Let $S(\mathbb{N})$ be the space of rapidly decreasing sequences and $S'(\mathbb{N})$ its topological dual, the space of sequences bounded by a polynomial. For $m\in \mathbb{Z}$, we also define $\ell_2^m (\mathbb{N})$ as Hilbert spaces of sequences such that $(u_n (n+1)^m)_{n\in \mathbb{N}} \in \ell_2 (\mathbb{N})$.

It is known than $S(\mathbb{N})$ is the projective limit of the spaces $\ell_2^m (\mathbb{N})$. As such, $S(\mathbb{N})$ is a Frechet space with a nuclear topology. Its dual $S'(\mathbb{N})$ is hence the inductive limit of the spaces $(\ell_2^m)' (\mathbb{N}) = \ell_2^{-m} (\mathbb{N})$. So:

Fact 1: $S'(\mathbb{N})$ has a natural complete nuclear topology defined as a countable inductive limit of Hilbert spaces.

It is also known that any complete nuclear space is isomorphic with the projective limit of a suitable family of Hilbert spaces. See for instance Corollary 3, Section 7.2 of Topological Vector Spaces.

Fact 2: $S'(\mathbb{N})$ has an abstract complete nuclear topology as a projective limit of Hilbert spaces.

Question: Is it possible to describe the topology of $S'(\mathbb{N})$ as a countable projective limit of Hilbert spaces $H_m$, meaning that $S'(\mathbb{N}) =\bigcap_{m\in \mathbb{N}} H_m$, such that the $H_m$ are described as sequence spaces (bigger than $S'(\mathbb{N})$ of course)?

  • $\begingroup$ Your definition of $\ell^m_2(\mathbb{N})$ is confusing... $\endgroup$ – David Roberts Jan 27 '15 at 13:31
  • $\begingroup$ I think that the definition should be that $u\in\ell_2^m(\mathbb{N})$ if $(u_n(n+1)^m)_{n\in\mathbb{N}}$ lies in $\ell_2(\mathbb{N})$ (not $\ell_2^m(\mathbb{N})$). $\endgroup$ – Neil Strickland Jan 27 '15 at 13:59
  • $\begingroup$ That's true, I did the modification. Thanks. $\endgroup$ – Goulifet Jan 27 '15 at 14:17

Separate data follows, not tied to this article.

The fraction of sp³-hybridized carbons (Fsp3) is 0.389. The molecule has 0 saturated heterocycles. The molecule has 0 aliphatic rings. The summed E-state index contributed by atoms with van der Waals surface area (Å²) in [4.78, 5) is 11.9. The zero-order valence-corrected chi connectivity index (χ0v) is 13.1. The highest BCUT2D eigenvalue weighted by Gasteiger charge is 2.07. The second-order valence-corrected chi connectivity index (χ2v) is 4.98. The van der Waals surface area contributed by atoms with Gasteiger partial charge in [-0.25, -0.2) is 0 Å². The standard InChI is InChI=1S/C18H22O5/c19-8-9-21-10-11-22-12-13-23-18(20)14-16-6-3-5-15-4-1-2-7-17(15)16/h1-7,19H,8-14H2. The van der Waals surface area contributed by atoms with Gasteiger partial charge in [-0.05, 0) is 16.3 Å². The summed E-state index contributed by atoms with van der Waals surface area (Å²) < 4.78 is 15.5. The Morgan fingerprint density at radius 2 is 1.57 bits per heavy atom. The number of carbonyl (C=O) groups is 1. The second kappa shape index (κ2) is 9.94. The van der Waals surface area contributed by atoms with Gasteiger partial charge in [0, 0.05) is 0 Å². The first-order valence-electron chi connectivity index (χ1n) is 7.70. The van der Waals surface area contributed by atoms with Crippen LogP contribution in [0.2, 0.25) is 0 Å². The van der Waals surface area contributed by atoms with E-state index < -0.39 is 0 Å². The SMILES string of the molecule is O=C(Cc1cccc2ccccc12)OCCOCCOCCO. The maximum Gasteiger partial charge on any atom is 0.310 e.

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    $\begingroup$ I assume that you are missing an intersection sign in the second bottom line. The answer to your question is yes, by the way---follows from the fact that your spaces are mutually $\alpha$-duals (see Köthe, Garling). $\endgroup$ – weather Jan 27 '15 at 16:56
  • $\begingroup$ @weather thank you for you answer. If I understand correctly, from Köthe, we can define on $S'(\mathbb{N})$ a family of semi-norms $p_{u}(v) = \sum |u_i||v_i|$ with $u\in S(\mathbb{N})$. I interpret this saying that $S'(\mathbb{N})$ is an intersection of weighted $\ell_1$ spaces (with weights in the space $S(\mathbb{N})$). Also, can I extract a countable family from these weights? This is not clear to me. $\endgroup$ – Goulifet Jan 28 '15 at 16:15

I can now answer my own question thanks to the following discussion: Which Fréchet spaces have a dual that is a Fréchet space?

  • As explained in the comments, $\mathcal{S}'(\mathbb{N})$ can be defined as the projective limit of a family of semi-norms $(p_u)$ indexed by $u \in \mathcal{S}(\mathbb{N})$.

  • It is however impossible to extract a countable family from the $(p_u)$ due to the much more general fact that the strong dual of a Frechet space $E$ is metrizable if and only if $E$ is normable. Here, $E = \mathcal{S}(\mathbb{N})$ is not normable, so $E' = \mathcal{S}'(\mathbb{N})$ is not metrizable, hence cannot be defined as a projetive limit of a countable family of sequence spaces.


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